Ishii, whose institute is collaborating with pharmaceuticals company Daiichi Sankyo to develop a COVID-19 vaccine, says the key to convincing guardians lies with effective education to allay fears regarding the safety of the vaccines.
In recent years, the number of vaccines for children, in particular for newborns, has increased considerably, but information about them has been lacking, he says.
Consequently many parents remain unaware of the benefits that vaccines provide for their children. When they try to educate themselves, they often turn to the internet for help, he says.
“Google any vaccine for children and at least half the sites will be very toxic, giving negative information that appears reliable even though it’s bogus,” he says, adding that daytime TV shows often perform a similar disservice.
“So the real problem is there’s not enough education to get across the benefits of these important vaccines, which have been proven safe and effective since being introduced years ago,” he says.
Ishii believes popular approaches to education, such as the cartoon dog chatbot Corowa-kun recently created by medical doctors and the manga series “Hataraku Saibo” (“Cells at Work”) can help, though it may take more than a cute canine and clever cartoons to overcome some deeply ingrained skepticism that is a legacy of Japan’s sometimes difficult vaccination past.
Health complications resulting in disabilities and even some deaths have triggered the mothballing of several vaccines over the past 50 years, including the DPT (diphtheria/pertussis/tetanus) jab in 1975 and the MMR (measles/mumps/rubella) vaccine in 1993.
Thousands of lawsuits against the government ensued, resulting in an amendment to the Immunization Law in 1994 that relaxed formerly mandatory vaccination regulations, and the introduction of a compensation scheme that Ishii says is so shrouded in red tape, it “basically never happens.”
Today, children in Japan will likely have had around 26 so-called doryoku-gimu (literally “obligatory effort”), jabs that are “strongly recommended,” plus a number of other “voluntary” vaccines by the time they leave elementary school.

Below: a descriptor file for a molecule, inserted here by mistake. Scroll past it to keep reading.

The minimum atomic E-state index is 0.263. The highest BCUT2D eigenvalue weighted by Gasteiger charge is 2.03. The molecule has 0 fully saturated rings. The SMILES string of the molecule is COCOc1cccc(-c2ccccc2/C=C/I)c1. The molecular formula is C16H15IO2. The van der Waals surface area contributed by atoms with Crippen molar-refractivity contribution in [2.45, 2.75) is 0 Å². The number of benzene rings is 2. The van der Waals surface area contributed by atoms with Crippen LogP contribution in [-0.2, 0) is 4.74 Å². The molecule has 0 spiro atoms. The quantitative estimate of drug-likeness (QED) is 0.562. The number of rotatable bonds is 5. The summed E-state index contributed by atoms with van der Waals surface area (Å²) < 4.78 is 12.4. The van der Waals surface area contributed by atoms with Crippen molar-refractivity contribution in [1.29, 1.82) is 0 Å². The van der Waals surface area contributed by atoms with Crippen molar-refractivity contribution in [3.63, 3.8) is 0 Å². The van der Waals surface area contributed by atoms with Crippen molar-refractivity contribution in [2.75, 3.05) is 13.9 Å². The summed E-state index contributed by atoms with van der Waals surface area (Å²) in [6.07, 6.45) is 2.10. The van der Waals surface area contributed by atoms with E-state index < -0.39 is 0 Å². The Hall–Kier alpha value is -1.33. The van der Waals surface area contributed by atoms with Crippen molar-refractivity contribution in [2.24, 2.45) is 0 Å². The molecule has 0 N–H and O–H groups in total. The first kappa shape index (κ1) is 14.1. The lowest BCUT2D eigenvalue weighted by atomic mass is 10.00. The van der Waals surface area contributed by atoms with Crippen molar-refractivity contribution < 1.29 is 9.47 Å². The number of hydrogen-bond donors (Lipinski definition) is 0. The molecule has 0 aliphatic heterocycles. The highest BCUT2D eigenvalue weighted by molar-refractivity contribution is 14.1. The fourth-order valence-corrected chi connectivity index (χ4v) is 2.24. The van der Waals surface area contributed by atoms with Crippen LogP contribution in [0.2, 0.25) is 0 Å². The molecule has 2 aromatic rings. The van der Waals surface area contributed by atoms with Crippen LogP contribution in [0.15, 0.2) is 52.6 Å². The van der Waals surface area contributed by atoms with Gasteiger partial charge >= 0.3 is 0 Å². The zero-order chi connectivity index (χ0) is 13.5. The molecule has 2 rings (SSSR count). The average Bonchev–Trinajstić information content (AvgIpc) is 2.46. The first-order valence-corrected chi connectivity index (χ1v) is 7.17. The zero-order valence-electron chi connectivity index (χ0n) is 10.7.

Among those voluntary shots is the annual influenza vaccines, which recent studies suggest may even protect against COVID-19 infection, but has a remarkably low administration rate in Japan (36.9% in 0-13-year-olds, compared to almost 70% in the United States).
While the shift from “mass” vaccinations in public health centers to an “individual” system conducted in neighborhood clinics has been applauded for respecting individual will, experts say it has also indirectly contributed to a society, and government, that is less informed of the dangers of forgoing inoculations.
This has been intensified during the coronavirus pandemic, when concerns about infection have discouraged guardians from taking children to medical facilities, says Rie Mitsui, director of the Muza Kawasaki Pediatric Clinic in Kawasaki, Kanagawa Prefecture.
Vaccines are often very age sensitive, and delaying can be the cause of serious health complications, Mitsui says, adding data has revealed some children age 3 and above missing jabs for such diseases as Japanese encephalitis.
Coronaviruses, or any new infections to which there’s no immunity, are scary, but there are many other diseases that can affect a child’s healthy growth, result in permanent disability or even death, she says.
“The disadvantages of postponing routine vaccines are far greater than the advantages of avoiding coronas,” she says.
The same applies to those who are pregnant, with tests showing COVID-19 posing a greater threat to an unborn baby than the vaccination, the mother of three adds.
Her husband, Toshikatsu, who also practices at the clinic, points to scientific studies looking at the rate of spread of diseases, which are measured using the so-called “R0” number.
While the R0 for COVID-19 is between 1 and 2, for measles it is usually cited at 12-18, he says. In an unvaccinated population, this means that while each person with COVID-19 infects one to two new people, a person with measles infects 12 to 18 new people, he says.
“It’s difficult to make an assessment at this point, but judging by the COVID-19 infection situation alone, vaccinating children is probably not necessary,” he says after administering a Hib vaccine to a 4-month-old baby. “However, as the infection and overall societal situation worsens … that may change.”
One recent development that may precipitate that change is the spread of pernicious new variants, the proportion of which has been growing in the Kansai region and Tokyo, where they now make up 80% and 40% of new cases, respectively, according to the National Institute for Infectious Diseases.